Akpatok Island lies in Ungava Bay in northern Quebec, Canada. Accessible only by air, Akpatok Island rises out of the water as sheer cliffs that soar 500 to 800 feet (150 to 243 m) above the sea surface. The island is an important sanctuary for cliff-nesting seabirds. Numerous ice floes around the island attract walrus and whales, making Akpatok a traditional hunting ground for native Inuit people.
These cloud formations were seen over the western Aleutian Islands. Their color variations are probably due to differences in temperature and in the size of water droplets that make up the clouds.
Brazil's Araca River is a tributary of the Negro River, which feeds into the Amazon.
These are the Anti-Atlas Mountains, part of the Atlas Mountain range in southern Morocco in North Africa. The region contains some of the world's largest and most diverse mineral resources, most of which are still untouched.
Shown is Guinea-Bissau, a small country in West Africa. Complex patterns can be seen in the shallow waters along its coastline, where silt carried by the Geba and other rivers washes out into the Atlantic Ocean.
Once a vast carpet of healthy vegetation and virgin forest, the Amazon rain forest is changing rapidly. This image of Bolivia shows dramatic deforestation in the Amazon Basin. Loggers have cut long paths into the forest, while ranchers have cleared large blocks for their herds. Fanning out from these clear-cut areas are settlements built in radial arrangements of fields and farms. Healthy vegetation appears red in this image.
Parana River Delta
The Parana River delta is a huge forested marshland about 20 miles (32 km) northwest of Buenos Aires, Argentina. The area is a very popular tour destination. Guided boat tours can be taken into this vast labyrinth of marsh and trees. The Parana River delta is one of the world's greatest bird-watching destinations. This image highlights the striking contrast between dense forest and wetland marshes, and the deep blue ribbon of the Parana River.
On the border between Chile and the Catamarca province of Argentina lies a vast field of currently dormant volcanoes. Over time, these volcanoes have laid down a crust of magma roughly 2 miles (3.5 km) thick. It is tinged with a patina of various colors that can indicate both the age and mineral content of the original lava flows.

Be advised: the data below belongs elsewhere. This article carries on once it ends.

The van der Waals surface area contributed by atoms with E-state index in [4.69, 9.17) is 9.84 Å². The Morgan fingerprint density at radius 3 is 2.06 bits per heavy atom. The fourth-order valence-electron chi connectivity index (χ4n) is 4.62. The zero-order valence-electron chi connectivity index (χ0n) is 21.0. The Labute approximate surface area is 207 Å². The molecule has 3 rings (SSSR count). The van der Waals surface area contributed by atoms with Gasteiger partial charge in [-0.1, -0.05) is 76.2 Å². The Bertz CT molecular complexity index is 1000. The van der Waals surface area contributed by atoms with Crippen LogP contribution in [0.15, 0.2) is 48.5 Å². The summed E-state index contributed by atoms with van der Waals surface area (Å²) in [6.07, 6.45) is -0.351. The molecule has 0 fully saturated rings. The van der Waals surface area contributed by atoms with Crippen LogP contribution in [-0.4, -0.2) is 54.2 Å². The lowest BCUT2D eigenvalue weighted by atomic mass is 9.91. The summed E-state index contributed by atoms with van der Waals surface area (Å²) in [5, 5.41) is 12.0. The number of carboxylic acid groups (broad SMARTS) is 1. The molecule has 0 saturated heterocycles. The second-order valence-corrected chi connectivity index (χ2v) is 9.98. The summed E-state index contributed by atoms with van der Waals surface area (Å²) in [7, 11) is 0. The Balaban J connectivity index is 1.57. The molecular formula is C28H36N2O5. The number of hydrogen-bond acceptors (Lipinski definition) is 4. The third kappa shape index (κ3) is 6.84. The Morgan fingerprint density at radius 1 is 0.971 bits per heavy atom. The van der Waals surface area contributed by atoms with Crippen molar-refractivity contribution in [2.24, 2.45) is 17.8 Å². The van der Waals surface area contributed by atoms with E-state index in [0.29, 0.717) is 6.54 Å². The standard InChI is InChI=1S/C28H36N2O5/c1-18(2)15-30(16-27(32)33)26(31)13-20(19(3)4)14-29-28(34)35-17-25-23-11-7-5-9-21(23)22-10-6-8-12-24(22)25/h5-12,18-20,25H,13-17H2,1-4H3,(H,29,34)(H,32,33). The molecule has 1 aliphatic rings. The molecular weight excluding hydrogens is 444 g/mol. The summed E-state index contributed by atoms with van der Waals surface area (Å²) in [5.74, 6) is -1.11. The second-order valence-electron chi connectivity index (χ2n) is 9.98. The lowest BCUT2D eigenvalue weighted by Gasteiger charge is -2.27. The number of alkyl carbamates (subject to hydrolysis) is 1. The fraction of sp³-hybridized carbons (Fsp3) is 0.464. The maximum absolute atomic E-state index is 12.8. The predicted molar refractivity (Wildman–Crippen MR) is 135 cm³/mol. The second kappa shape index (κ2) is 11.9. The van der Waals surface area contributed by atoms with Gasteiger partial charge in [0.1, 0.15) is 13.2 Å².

This desolate landscape is part of the Sierra Madre Oriental mountain range, on the border between the Coahuila and Nuevo Leon provinces of Mexico.
The Dasht-e Kevir, or Great Salt Desert, is the largest desert in Iran. It is a primarily uninhabited wasteland, composed of mud and salt marshes covered with crusts of salt that protect the meager moisture from completely evaporating.
A marsh-like area borders the Demini River in northwestern Brazil. The Demini eventually joins the Amazon River.
Nicknamed “Dragon Lake,” this body of water is formed by the Bratskove Reservoir, built along the Angara River in southern Siberia, near the city of Bratsk. This image was taken in winter, when the lake is frozen.
Spanning the southern tip of the Florida Peninsula and most of Florida Bay, Everglades National Park is the only subtropical preserve in North America. It contains both temperate and tropical plant communities, including sawgrass prairie, mangrove and cypress swamps, pinelands, and hardwood hammocks, as well as marine and estuarine environments. The park is known for its rich bird life, particularly large wading birds, such as the roseate spoonbill, wood stork, great blue heron, and a variety of egrets. It is also the only place in the world where alligators and crocodiles exist side by side.
Ganges River Delta
The Ganges River forms an extensive delta where it empties into the Bay of Bengal. The delta is largely covered with a swamp forest known as the Sunderbans, which is home to the Royal Bengal Tiger.
Garden City, Kansas
Center pivot irrigation systems created these circular patterns in crop land near Garden City, Kansas. The red circles indicate irrigated crops of healthy vegetation. The light-colored circles represent harvested crops.
This scar on an arid landscape is the dry riverbed of the Ghadamis River in the Tinrhert Hamada Mountains near Ghadamis, Libya.
Along Greenland's western coast, a small field of glaciers surrounds Baffin Bay.
Great Sandy Scars
In a small corner of the vast Great Sandy Desert in Western Australia, large sand dunes—the only sand in this desert of scrub and rock—appear as lines stretching from left to right. The light-colored fan shapes are scars from wildfires.
The West Fjords are a series of peninsulas in northwestern Iceland. They represent less than one-eighth the country's land area, but their jagged perimeter accounts for more than half of Iceland's total coastline.